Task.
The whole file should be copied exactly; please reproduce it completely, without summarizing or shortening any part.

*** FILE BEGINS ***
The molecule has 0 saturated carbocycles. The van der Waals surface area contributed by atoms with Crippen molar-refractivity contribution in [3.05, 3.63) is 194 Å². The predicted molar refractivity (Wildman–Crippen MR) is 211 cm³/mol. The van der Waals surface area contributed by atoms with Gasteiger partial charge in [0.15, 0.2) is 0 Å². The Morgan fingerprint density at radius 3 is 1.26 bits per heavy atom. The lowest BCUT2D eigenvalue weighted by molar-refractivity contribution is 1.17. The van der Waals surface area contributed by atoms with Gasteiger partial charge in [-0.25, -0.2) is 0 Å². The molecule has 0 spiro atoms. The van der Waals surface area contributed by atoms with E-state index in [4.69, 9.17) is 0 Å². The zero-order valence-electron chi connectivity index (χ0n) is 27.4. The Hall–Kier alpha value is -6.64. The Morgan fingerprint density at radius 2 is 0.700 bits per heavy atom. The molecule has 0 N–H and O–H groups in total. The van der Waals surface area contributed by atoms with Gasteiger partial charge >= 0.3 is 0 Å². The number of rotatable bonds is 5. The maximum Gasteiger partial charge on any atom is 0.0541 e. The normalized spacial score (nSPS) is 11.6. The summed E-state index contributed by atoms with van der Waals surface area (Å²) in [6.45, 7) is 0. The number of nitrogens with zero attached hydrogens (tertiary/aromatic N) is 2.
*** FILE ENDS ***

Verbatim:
The molecule has 0 saturated carbocycles. The van der Waals surface area contributed by atoms with Crippen molar-refractivity contribution in [3.05, 3.63) is 194 Å². The predicted molar refractivity (Wildman–Crippen MR) is 211 cm³/mol. The van der Waals surface area contributed by atoms with Gasteiger partial charge in [0.15, 0.2) is 0 Å². The Morgan fingerprint density at radius 3 is 1.26 bits per heavy atom. The lowest BCUT2D eigenvalue weighted by molar-refractivity contribution is 1.17. The van der Waals surface area contributed by atoms with Gasteiger partial charge in [-0.25, -0.2) is 0 Å². The molecule has 0 spiro atoms. The van der Waals surface area contributed by atoms with E-state index in [4.69, 9.17) is 0 Å². The zero-order valence-electron chi connectivity index (χ0n) is 27.4. The Hall–Kier alpha value is -6.64. The Morgan fingerprint density at radius 2 is 0.700 bits per heavy atom. The molecule has 0 N–H and O–H groups in total. The van der Waals surface area contributed by atoms with Gasteiger partial charge >= 0.3 is 0 Å². The number of rotatable bonds is 5. The maximum Gasteiger partial charge on any atom is 0.0541 e. The normalized spacial score (nSPS) is 11.6. The summed E-state index contributed by atoms with van der Waals surface area (Å²) in [6.45, 7) is 0. The number of nitrogens with zero attached hydrogens (tertiary/aromatic N) is 2.